Assisted suicide may be legal in Britain in as little as four years, a Tory MP has predicted.
Andrew Mitchell told Sky News there was growing support among MPs for a change to the law on assisted suicide.
He said his views on the issue had "changed completely" after being moved by the accounts of several constituents who saw their family members suffer at the end of their lives.
Mitchell, who is co-chair of the all-party parliamentary group for choice at the end of life, said he was not looking for "massive change" in the law but "very, very tight reform".
"I think that given the very limited nature of these proposals; that it would be for someone who is within six months of the end of their life, with very strong safeguards, the decision being made by a High Court judge, by two doctors - I think those limited proposals may command the support of parliament in the next four years," he said.
At present, it is a criminal offence under the Suicide Act 1961 for a person to encourage or assist in the suicide of another.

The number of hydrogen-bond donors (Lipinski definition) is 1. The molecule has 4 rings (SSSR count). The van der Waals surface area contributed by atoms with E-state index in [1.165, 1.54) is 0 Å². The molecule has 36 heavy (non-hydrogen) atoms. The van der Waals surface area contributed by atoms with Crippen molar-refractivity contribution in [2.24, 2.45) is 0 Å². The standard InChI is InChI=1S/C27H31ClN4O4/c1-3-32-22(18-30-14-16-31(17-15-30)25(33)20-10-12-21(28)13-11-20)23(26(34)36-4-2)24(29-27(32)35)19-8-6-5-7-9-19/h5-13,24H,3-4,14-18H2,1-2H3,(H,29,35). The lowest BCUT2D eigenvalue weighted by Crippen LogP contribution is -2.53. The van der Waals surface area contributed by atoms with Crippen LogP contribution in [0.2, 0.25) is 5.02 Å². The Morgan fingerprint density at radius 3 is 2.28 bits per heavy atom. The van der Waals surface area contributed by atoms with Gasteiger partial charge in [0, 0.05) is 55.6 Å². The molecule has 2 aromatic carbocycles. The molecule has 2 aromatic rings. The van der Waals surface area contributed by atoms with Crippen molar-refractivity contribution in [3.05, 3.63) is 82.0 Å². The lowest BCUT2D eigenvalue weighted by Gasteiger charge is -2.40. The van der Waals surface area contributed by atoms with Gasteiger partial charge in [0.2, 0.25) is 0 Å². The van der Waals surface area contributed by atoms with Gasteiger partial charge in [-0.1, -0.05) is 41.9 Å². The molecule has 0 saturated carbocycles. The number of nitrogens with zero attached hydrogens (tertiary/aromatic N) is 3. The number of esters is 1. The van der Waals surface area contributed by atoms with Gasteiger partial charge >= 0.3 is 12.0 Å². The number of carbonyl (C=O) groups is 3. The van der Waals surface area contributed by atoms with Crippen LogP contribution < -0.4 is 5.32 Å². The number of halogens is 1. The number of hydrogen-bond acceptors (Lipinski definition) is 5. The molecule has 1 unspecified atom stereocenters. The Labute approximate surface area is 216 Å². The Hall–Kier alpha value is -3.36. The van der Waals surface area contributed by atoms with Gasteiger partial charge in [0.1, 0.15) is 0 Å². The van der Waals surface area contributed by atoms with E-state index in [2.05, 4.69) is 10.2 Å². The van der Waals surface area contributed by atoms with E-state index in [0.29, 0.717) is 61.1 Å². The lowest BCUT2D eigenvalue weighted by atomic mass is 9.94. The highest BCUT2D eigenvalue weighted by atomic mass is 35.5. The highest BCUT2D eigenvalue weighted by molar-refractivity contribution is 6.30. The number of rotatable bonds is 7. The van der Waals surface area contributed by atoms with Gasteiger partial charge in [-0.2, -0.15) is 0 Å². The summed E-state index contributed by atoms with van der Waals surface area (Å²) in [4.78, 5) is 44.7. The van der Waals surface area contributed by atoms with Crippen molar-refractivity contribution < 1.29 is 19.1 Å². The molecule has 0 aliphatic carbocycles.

There have been numerous legal challenges to this law in recent years, all of which have failed.
The most recent was that of Phil Newby, from Rutland in the East Midlands, who suffers from motor neurone disease. The 43-year-old lost his High Court challenge, and in the Court of Appeal earlier this year.
Disability activist Sian Vasey said lawmakers were right to be concerned about changing the law.
"I would be very scared if a doctor said to me; 'Well, you know, would you like to consider ending your life?'" she told Sky News.
"I think, quite honestly, it will extend massively and I think we are right to feel worried about it, and to be saying absolutely not.
"It's not a good thing for humanity really. It's a very discouraging idea that basically [you] go to the doctor and you can negotiate your death."
If you are feeling emotionally distressed or suicidal, the Samaritans UK can be contacted on 116 123 or by emailing firstname.lastname@example.org.